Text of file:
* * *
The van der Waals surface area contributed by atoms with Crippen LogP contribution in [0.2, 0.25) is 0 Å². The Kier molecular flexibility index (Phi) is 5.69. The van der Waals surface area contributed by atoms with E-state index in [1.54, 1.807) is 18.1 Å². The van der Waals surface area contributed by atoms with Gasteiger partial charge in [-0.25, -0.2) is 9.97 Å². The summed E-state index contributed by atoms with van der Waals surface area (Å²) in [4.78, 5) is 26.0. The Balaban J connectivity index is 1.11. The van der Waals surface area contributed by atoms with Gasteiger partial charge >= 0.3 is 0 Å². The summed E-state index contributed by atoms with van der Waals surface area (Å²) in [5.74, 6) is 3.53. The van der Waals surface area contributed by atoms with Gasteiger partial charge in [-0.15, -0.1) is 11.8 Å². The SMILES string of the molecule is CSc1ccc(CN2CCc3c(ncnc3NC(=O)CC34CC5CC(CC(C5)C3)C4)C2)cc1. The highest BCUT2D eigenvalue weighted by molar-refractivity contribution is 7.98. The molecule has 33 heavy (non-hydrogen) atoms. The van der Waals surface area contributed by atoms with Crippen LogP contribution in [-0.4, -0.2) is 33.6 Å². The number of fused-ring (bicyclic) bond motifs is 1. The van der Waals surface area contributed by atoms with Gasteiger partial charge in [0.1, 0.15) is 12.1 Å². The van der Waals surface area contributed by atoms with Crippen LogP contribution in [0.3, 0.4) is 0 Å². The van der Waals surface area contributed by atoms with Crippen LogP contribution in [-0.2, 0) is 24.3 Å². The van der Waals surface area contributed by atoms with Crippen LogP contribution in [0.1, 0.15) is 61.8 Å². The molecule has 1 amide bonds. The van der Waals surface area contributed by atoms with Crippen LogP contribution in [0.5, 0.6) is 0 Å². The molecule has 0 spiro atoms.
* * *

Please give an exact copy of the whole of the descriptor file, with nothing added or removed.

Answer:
The van der Waals surface area contributed by atoms with Crippen LogP contribution in [0.2, 0.25) is 0 Å². The Kier molecular flexibility index (Phi) is 5.69. The van der Waals surface area contributed by atoms with E-state index in [1.54, 1.807) is 18.1 Å². The van der Waals surface area contributed by atoms with Gasteiger partial charge in [-0.25, -0.2) is 9.97 Å². The summed E-state index contributed by atoms with van der Waals surface area (Å²) in [4.78, 5) is 26.0. The Balaban J connectivity index is 1.11. The van der Waals surface area contributed by atoms with Gasteiger partial charge >= 0.3 is 0 Å². The summed E-state index contributed by atoms with van der Waals surface area (Å²) in [5.74, 6) is 3.53. The van der Waals surface area contributed by atoms with Gasteiger partial charge in [-0.15, -0.1) is 11.8 Å². The SMILES string of the molecule is CSc1ccc(CN2CCc3c(ncnc3NC(=O)CC34CC5CC(CC(C5)C3)C4)C2)cc1. The highest BCUT2D eigenvalue weighted by molar-refractivity contribution is 7.98. The molecule has 33 heavy (non-hydrogen) atoms. The van der Waals surface area contributed by atoms with Crippen LogP contribution in [-0.4, -0.2) is 33.6 Å². The number of fused-ring (bicyclic) bond motifs is 1. The van der Waals surface area contributed by atoms with Gasteiger partial charge in [0.1, 0.15) is 12.1 Å². The van der Waals surface area contributed by atoms with Crippen LogP contribution in [0.3, 0.4) is 0 Å². The van der Waals surface area contributed by atoms with Crippen LogP contribution in [-0.2, 0) is 24.3 Å². The van der Waals surface area contributed by atoms with Crippen LogP contribution in [0.1, 0.15) is 61.8 Å². The molecule has 1 amide bonds. The van der Waals surface area contributed by atoms with Crippen LogP contribution in [0.5, 0.6) is 0 Å². The molecule has 0 spiro atoms.